Washington D.C. Attorney General Karl Racine amended his antitrust complaint against Amazon to include the company’s relationships with wholesale suppliers.
The lawsuit alleges that the tech giant’s practices with sellers raise prices for consumers: “Far from enabling consumers to obtain the best products at the lowest prices, Amazon instead causes prices across the entire online retail sales market to be artificially inflated, both for products sold on Amazon’s online retail sales platform and on its competitors’ online retail sales platforms,” the original complaint read.
Racine said the lawsuit is all about holding Amazon accountable.
“I filed this antitrust lawsuit to stand up for consumers, hold Amazon accountable for its anti-competitive practices, and protect competition,” Racine said. “We’re continuing to do just that with this amended complaint that adds more of Amazon’s misconduct.”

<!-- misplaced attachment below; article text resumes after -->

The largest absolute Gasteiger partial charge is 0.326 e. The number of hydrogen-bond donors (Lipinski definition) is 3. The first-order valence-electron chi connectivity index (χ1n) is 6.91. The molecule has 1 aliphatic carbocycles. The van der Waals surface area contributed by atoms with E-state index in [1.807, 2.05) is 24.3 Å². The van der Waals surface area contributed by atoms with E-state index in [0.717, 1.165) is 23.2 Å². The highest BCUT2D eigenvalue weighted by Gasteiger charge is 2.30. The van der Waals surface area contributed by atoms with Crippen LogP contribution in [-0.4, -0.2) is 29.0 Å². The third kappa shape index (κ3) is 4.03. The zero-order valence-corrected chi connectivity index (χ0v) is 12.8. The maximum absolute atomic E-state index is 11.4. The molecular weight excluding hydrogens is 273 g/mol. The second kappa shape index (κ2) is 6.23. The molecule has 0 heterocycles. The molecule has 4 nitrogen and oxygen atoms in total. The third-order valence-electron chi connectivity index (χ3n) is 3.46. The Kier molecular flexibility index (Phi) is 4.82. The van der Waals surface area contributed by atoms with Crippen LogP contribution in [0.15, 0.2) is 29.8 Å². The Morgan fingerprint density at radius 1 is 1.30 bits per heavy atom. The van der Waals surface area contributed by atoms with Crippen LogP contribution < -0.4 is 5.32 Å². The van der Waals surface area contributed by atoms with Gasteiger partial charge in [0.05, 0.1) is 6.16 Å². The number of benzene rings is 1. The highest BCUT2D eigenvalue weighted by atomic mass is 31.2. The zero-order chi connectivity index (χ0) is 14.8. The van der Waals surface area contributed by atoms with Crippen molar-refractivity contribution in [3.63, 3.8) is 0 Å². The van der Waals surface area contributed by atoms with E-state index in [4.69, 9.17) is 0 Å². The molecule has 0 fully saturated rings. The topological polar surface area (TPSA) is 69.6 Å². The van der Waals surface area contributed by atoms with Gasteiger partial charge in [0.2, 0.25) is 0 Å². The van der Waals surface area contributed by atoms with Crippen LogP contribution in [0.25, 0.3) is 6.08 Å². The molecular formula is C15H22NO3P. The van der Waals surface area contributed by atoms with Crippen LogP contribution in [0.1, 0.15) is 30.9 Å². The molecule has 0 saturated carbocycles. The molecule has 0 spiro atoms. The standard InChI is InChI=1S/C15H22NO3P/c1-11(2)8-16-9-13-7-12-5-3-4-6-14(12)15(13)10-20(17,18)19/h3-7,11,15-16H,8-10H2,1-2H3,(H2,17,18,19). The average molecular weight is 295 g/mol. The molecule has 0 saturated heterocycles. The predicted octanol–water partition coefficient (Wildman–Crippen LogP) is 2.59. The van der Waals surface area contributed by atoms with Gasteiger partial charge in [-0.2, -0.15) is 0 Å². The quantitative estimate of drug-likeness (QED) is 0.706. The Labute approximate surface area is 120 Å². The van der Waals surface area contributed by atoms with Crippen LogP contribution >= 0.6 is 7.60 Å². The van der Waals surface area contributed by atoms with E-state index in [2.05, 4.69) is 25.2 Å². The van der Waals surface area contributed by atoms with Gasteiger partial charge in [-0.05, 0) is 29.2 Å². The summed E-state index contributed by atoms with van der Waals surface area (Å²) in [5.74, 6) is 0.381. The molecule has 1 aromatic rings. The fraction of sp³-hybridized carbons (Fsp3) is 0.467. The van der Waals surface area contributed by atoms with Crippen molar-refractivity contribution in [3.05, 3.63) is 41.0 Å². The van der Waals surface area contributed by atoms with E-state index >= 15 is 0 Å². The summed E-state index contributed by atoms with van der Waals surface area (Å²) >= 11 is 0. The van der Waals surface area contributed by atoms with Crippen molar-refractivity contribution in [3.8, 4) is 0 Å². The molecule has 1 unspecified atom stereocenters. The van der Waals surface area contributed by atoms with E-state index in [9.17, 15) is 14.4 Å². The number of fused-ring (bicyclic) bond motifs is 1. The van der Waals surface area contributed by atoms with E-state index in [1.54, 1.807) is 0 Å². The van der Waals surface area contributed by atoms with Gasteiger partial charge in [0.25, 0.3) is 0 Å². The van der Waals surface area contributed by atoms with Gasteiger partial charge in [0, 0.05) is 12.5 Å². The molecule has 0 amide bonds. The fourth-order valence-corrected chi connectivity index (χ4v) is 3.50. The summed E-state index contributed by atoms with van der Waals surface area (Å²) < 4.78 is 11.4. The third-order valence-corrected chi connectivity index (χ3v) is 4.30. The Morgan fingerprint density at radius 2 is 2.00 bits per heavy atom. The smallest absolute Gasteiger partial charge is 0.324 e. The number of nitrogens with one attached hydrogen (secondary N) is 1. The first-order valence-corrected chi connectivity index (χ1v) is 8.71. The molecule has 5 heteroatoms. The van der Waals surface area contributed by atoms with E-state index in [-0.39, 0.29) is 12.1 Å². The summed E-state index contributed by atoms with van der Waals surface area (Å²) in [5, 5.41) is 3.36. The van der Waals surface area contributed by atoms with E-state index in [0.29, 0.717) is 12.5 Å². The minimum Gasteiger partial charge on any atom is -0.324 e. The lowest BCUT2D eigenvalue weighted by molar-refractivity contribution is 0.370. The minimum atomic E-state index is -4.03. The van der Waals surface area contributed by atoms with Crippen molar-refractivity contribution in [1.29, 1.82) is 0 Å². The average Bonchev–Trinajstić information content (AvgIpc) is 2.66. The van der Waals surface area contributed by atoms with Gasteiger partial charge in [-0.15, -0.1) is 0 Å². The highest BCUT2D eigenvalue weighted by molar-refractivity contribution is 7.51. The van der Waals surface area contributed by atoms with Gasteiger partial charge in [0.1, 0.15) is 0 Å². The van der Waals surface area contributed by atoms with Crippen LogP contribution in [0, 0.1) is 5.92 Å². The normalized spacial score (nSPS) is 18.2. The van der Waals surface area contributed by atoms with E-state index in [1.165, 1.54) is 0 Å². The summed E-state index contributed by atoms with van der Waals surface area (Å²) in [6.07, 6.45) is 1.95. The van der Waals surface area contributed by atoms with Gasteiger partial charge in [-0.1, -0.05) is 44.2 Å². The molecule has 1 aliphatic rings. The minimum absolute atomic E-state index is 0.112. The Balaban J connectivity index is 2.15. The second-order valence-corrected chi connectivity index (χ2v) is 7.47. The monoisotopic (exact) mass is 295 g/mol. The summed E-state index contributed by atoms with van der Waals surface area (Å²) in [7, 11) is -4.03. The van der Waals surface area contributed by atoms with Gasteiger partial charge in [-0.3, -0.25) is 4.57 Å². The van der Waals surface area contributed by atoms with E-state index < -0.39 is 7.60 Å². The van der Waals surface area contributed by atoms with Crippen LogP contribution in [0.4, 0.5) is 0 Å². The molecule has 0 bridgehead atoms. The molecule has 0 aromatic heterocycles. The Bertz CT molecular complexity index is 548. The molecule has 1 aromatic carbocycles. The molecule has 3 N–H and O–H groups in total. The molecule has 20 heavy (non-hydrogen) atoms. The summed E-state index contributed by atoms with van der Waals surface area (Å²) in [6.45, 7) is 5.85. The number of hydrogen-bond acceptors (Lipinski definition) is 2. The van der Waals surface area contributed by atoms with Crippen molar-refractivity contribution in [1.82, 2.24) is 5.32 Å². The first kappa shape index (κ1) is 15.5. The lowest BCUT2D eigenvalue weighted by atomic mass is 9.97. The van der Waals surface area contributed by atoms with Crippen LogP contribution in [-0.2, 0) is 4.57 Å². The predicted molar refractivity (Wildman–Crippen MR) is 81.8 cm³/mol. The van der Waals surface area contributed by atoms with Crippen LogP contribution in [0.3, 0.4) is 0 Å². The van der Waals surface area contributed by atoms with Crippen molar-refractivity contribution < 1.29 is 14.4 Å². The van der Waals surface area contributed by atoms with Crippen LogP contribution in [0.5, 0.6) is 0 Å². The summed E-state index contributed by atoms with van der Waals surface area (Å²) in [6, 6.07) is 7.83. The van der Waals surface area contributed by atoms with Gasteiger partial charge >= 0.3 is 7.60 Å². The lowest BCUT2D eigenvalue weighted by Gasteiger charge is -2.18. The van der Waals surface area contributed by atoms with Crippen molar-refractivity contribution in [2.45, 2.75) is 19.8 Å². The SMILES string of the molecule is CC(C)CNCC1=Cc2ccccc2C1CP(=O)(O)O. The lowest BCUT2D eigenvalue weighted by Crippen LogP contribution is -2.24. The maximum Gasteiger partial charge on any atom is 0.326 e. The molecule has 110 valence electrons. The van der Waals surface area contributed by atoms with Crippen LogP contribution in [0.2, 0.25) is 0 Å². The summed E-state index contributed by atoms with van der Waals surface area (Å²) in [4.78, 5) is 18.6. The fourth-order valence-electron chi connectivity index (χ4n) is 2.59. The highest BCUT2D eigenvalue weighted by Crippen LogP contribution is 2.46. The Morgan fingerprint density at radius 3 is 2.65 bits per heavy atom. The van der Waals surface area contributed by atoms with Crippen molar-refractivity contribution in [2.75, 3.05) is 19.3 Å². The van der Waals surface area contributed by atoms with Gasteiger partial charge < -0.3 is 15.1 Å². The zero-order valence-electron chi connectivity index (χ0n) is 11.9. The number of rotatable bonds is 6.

When asked about the amended complaint by CNBC, Amazon directed CNBC to the company’s previous statement on Racine’s initial lawsuit.
“The DC Attorney General has it exactly backwards — sellers set their own prices for the products they offer in our store,” the Amazon statement said. “Amazon takes pride in the fact that we offer low prices across the broadest selection, and like any store we reserve the right not to highlight offers to customers that are not priced competitively. The relief the AG seeks would force Amazon to feature higher prices to customers, oddly going against core objectives of antitrust law.”
Several Big Tech companies are currently facing an antitrust lawsuit. Forty-five states and territories have filed antitrust complaints against Google in two different lawsuits. Meanwhile, 48 states and territories have filed an antitrust lawsuit against Facebook. “These companies are extremely powerful, extremely wealthy,” Texas Attorney General Ken Paxton said in a call with the Media Research Center. “Unless we start addressing this very soon, we may lose our opportunity to address some of the wrongs.”
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